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Because of the specialized staff training and resources required to provide high-quality memory care, memory care typically costs more than other types of residential care. On average, memory care will cost 20-30% more than assisted living.
In Kansas, seniors pay $4,473 per month for assisted living services, which is about 10% higher than the national average of $4,051. Based on the state’s average monthly rate, families can expect to pay between $5,368 and $5,815 per month for residential memory care.
While Kansas is relatively expensive overall for assisted living, the cost of care varies significantly from one region to another. In the state’s capital city of Topeka, assisted living costs $3,738 per month. This is 8% lower than the national cost of care and corresponds to an average monthly memory care fee of $4,673. However, just 30 miles away in the city of Lawrence, assisted living costs an average of $5,450 per month, meaning that memory care costs approximately $6,813. Wichita’s assisted living fees are $4,698 and Manhattan’s are $4,975, which corresponds to monthly residential memory care fees of $5,873 and $6,219, respectively.
The FE waiver program allows participants to receive nursing home-level care in a residential facility. While this waiver doesn’t cover room and board in a residential memory care facility, it does cover a range of services like adult day health care, attendant care, financial management, nursing evaluation visits, sleep cycle support, medication reminders, wellness monitoring and personal emergency response systems. In some cases, services may be self-directed, and some family members may be eligible for hire as caregivers.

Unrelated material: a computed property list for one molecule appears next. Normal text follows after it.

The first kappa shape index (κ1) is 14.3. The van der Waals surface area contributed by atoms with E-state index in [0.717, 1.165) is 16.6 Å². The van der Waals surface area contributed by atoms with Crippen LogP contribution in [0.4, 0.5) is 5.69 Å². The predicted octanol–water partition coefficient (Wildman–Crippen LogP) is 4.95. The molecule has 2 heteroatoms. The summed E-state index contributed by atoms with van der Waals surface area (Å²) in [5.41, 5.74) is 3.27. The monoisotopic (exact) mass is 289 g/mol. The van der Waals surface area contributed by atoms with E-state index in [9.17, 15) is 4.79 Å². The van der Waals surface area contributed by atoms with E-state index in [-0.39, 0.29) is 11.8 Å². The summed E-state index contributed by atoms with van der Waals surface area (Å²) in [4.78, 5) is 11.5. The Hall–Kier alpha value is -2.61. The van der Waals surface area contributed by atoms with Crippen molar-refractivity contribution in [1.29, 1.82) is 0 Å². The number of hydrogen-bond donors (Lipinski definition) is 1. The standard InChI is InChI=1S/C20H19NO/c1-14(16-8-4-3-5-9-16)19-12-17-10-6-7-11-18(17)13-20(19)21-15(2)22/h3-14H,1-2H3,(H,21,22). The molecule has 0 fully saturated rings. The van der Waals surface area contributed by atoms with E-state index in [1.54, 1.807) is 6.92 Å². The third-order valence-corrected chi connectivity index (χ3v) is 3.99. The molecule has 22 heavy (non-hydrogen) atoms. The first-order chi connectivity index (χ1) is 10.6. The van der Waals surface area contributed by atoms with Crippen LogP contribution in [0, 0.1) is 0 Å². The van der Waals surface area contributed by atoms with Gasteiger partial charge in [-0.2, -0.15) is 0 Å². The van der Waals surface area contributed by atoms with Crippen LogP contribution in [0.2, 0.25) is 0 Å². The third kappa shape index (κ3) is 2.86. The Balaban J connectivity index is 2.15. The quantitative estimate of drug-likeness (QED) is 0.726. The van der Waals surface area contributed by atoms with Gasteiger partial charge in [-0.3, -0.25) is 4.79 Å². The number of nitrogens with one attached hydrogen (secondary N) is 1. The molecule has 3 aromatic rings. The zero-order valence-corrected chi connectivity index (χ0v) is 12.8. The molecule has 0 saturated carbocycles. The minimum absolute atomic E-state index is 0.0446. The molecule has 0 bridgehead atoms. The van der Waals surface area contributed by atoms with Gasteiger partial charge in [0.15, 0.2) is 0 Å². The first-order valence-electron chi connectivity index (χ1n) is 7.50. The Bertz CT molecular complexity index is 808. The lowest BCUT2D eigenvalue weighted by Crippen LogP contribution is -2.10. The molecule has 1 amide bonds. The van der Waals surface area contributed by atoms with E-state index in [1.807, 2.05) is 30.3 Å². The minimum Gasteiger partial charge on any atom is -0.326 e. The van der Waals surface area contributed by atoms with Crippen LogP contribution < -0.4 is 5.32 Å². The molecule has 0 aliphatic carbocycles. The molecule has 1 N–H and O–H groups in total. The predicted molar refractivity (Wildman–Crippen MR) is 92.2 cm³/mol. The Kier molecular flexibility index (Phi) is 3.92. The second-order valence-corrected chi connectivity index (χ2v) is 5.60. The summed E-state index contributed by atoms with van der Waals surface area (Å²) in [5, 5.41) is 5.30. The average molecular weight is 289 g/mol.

Kansas has three PACE programs that provide services in 23 Kansas counties. PACE promotes a full range of quality health care services for seniors, including those with conditions like Alzheimer’s. It features an interdisciplinary clinical team, which comprises a primary care physician, a nurse, a social worker, therapists, personal care attendants, a dietician and transportation providers. This team assesses an individual’s needs and coordinates services for them. Some services that are provided include meals, activities and exercise programs, therapy, dental care and specialist services. PACE also extends caregiver training, support groups and respite care, as well as medical transportation to medical appointments within the community.
The SCA program helps seniors who are unable to live independently but are able to reside in a community-based residence if certain services are provided, with the aim of helping to avoid or delay nursing home placement. The services covered by this program are those that don’t require medical training to perform, and participants self-direct their care, meaning that they choose who they receive services from. In some cases, family members can be hired to perform some tasks. While spouses are generally ineligible to be hired by the program participant, in rural areas where there are limited options, this may be permitted. Services vary by region and include things like personal care, respite services, homemaker and chore services and adult day health care. Participants contribute to the cost of the services provided based on their ability to pay.